Indian writers discuss the craft of storytelling
Karachi: Two Indian writers talked about their struggle with the pen, which they called “a craft and a tool”.
In a session titled; the art of storytelling, Jugal Mody author of a book, Joke, and Annie Zaidi, a journalist, poet, playwright and author of two books discussed their experiences, as Mohsin Siddiqui, moderated the event.
According to Mody, “It’s that obsession in you that makes you tell a story which will compel you to sit and write one day.”
In a workshop he attended before he began writing his first book, he learnt, “Read what you would like to read.”
“One should know the nuts and bolts of writing. The most beautiful story is anecdote. Through your anecdote let the reader feel he is at the place,” he said.
And the best way to practice is to create your own blog. “Your readers will give you feedback, and you will know when you’re ready to write a book.”
As for Zaidi, she only began writing when she got access to the Internet. “When my write-ups got positive feedback I gained confidence.”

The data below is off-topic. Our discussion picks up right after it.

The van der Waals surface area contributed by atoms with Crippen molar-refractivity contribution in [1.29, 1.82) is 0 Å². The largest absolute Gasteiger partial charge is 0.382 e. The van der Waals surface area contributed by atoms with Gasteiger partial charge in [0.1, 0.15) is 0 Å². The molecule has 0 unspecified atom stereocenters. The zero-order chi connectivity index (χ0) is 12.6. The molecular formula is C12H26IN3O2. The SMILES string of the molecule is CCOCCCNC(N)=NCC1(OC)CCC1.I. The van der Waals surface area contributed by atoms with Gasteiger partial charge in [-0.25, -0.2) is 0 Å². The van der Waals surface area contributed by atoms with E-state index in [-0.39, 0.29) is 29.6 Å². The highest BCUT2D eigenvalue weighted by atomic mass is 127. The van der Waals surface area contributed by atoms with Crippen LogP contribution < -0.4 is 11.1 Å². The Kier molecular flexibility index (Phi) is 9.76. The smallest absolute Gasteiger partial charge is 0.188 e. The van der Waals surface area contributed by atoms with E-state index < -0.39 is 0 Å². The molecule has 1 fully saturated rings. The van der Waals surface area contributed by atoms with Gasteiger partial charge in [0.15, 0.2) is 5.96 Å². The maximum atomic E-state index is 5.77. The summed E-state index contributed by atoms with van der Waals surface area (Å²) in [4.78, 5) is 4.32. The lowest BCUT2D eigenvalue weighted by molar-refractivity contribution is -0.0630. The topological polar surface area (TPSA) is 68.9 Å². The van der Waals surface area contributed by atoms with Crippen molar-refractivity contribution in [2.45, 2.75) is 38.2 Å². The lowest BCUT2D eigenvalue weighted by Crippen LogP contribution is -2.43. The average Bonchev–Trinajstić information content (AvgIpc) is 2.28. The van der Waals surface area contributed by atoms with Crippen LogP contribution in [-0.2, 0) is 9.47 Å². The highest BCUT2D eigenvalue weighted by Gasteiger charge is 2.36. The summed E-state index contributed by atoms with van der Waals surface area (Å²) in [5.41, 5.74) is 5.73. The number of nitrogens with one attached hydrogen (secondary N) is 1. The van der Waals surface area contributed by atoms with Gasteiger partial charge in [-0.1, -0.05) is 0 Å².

Despite having authored two books and some scripts, she considers herself someone who is still struggling. “I generally know what my story is, but not how I will go about it. Sometimes I realise that I am not going anywhere, and this is when I stop, go back and write again.”
For a story to be powerful, she believes it is the character which is most important. “Whose story are you telling? Is the person interesting enough to be read?”
The worst mistake beginners make, she thinks, is when they begin telling their own life story. “Hard as it may sound, your life is not as interesting as you think it is.”
An important tip for poetry she says is developing a narrative somewhere along the way. “Where are you in this big city?”
“The reader in this case will relate to loneliness, himself, city, big, and somehow develop the context to what you are writing.”
Nevertheless, she advises, “it is important to get over the fear of how people will react”. —Sidrah Roghay